Additionally, in recognition of the many challenges COVID-19 posed for prospective students and their families, the University made temporary adjustments to admission requirements, including suspending the letter-grade requirement for high school classes taken in winter, spring or summer terms of 2020 and the full 2020–21 academic year. UC also provided flexibility for students who needed more time to meet registration, deposit and transcript deadlines last year. UC hoped these changes would further support students who faced barriers during a challenging year marked by cancelled classes and schools that switched to pass/fail grading.
The preliminary admission figures released today include applicants admitted from waitlists and freshman and transfer referral pools. The data are subject to change as campuses verify that conditions of admission are met.
Data tables with campus-specific information for both freshmen and transfer students are available here.
Source: University of California
UC’s Hispanic-Serving Institutions Initiative releases report on systemwide efforts to increase number of Latinx students, ways to strengthen outcomes
The University of California’s Hispanic-Serving Institutions (HSI) Initiative recently released a report titled “La Lucha Sigue: The University of California’s Role as a Hispanic-Serving Research Institution System.” With an eye on the Latinx communities’ future in-state growth and vital contributions to California’s economy, the HSI Initiative gives UC leaders a window into the Latinx student experience, while highlighting California’s looming economic challenges.
According to the Public Policy Institute of California, the state faces a shortage of 1.1 million college graduates by 2030. In order to address this shortfall, the report details how Latinx communities will make up an even larger share of UC campus populations and offers a blueprint for UC leaders on how to foster Latinx student success in the years ahead.
As “La Lucha Sigue: The University of California’s Role as a Hispanic-Serving Research Institution System” states, this document “provides recent, foundational information grounded in data to provide readers an understanding of the changing California demographics that have led to UC’s high Latinx enrollment numbers. In an effort to move conversations beyond access and enrollment, this report also showcases academic outcomes for Latinxs enrolled at UC over time.” It goes on to state, “Ultimately, as the authors of this report, we perceive an ongoing need to focus on Latinx students and their experiences at UC. We contend that by leveraging UC’s role as an [Hispanic-Serving Research Institution] HSRI system, the university is well-positioned to make significant contributions to research, policy, and practice across the nation.”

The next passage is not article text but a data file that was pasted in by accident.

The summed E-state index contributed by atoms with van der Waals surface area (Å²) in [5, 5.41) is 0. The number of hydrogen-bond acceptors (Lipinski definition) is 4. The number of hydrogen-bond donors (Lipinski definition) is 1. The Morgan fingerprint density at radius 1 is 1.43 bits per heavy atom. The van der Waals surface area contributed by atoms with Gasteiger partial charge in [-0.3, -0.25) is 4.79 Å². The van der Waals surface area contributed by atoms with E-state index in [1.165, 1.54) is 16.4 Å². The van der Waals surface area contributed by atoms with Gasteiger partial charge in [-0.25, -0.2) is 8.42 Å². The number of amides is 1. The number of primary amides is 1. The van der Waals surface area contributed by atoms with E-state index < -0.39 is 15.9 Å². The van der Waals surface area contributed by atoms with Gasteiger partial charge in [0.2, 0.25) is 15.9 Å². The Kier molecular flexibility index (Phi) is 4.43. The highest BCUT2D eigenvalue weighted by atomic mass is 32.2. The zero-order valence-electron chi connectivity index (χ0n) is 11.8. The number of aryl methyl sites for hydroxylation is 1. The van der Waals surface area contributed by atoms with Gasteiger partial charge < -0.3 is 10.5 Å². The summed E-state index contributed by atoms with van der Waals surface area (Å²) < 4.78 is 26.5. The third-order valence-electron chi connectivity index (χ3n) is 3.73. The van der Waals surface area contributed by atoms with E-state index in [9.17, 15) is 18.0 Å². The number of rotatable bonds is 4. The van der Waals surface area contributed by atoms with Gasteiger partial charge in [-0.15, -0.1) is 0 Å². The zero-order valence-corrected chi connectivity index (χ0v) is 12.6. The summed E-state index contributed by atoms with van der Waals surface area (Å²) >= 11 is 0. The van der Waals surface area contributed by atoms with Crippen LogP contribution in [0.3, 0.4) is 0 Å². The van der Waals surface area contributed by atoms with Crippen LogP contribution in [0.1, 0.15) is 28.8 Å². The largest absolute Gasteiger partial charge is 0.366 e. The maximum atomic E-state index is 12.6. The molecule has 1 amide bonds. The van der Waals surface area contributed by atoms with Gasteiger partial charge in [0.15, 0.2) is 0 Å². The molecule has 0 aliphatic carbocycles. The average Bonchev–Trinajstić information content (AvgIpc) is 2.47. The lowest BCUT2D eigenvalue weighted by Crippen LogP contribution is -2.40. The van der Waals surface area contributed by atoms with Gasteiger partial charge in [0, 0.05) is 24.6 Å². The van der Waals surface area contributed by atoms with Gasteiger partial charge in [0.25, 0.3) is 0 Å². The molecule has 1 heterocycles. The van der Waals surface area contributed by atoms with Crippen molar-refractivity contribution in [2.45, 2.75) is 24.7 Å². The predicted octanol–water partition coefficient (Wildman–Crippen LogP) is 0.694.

UC has seen exponential growth in its Latinx student populations. In 1992, UC’s Latino Eligibility Taskforce found that just 4 percent of California Latinx high school graduates were eligible for admission to UC. Now, 45 percent of Latinx public high school graduates are UC-eligible. This growth has propelled five out of nine undergraduate UC campuses to secure federal designations as Hispanic-Serving Institutions (HSIs): UC Irvine, UC Merced, UC Riverside, UC Santa Barbara and UC Santa Cruz. The remaining four undergraduate campuses, UC Berkeley, UC Davis, UCLA and UC San Diego, are emerging HSIs, deemed as institutions with 15 to 24 percent Latinx undergraduate enrollment, as defined by Excelencia in Education, a national nonprofit dedicated to Latinx student success in higher education.
As an HSRI system, UC is now poised to build on the tremendous progress already made.
“UC-HSI provides us with a progress report for UC to better understand how our efforts have borne fruit, and a blueprint for transformational leadership for us to become the model Hispanic-Serving Research Institution system in support of Latinx and other students from underrepresented groups,” said Dr. Yvette Gullatt, vice president for Graduate and Undergraduate Affairs and vice provost for Equity, Diversity, and Inclusion.
As the report demonstrates, enrollment numbers for Latinx students at UC are surging. From 2009-19, UC saw an 89.8 percent increase in enrolled Latinx students with the greatest increases in Latinx enrollment occurring at UC’s now-designated Hispanic-Serving Institutions: Irvine, Merced, Riverside, Santa Barbara and Santa Cruz. Collectively, these five campuses increased their Latinx student enrollment by over 90 percent during the same period. The report also finds areas for additional growth and strategic improvement at UC including in Latinx student graduation rates, in fostering greater Latinx student postgraduate enrollment, and in recruiting additional Latinx faculty.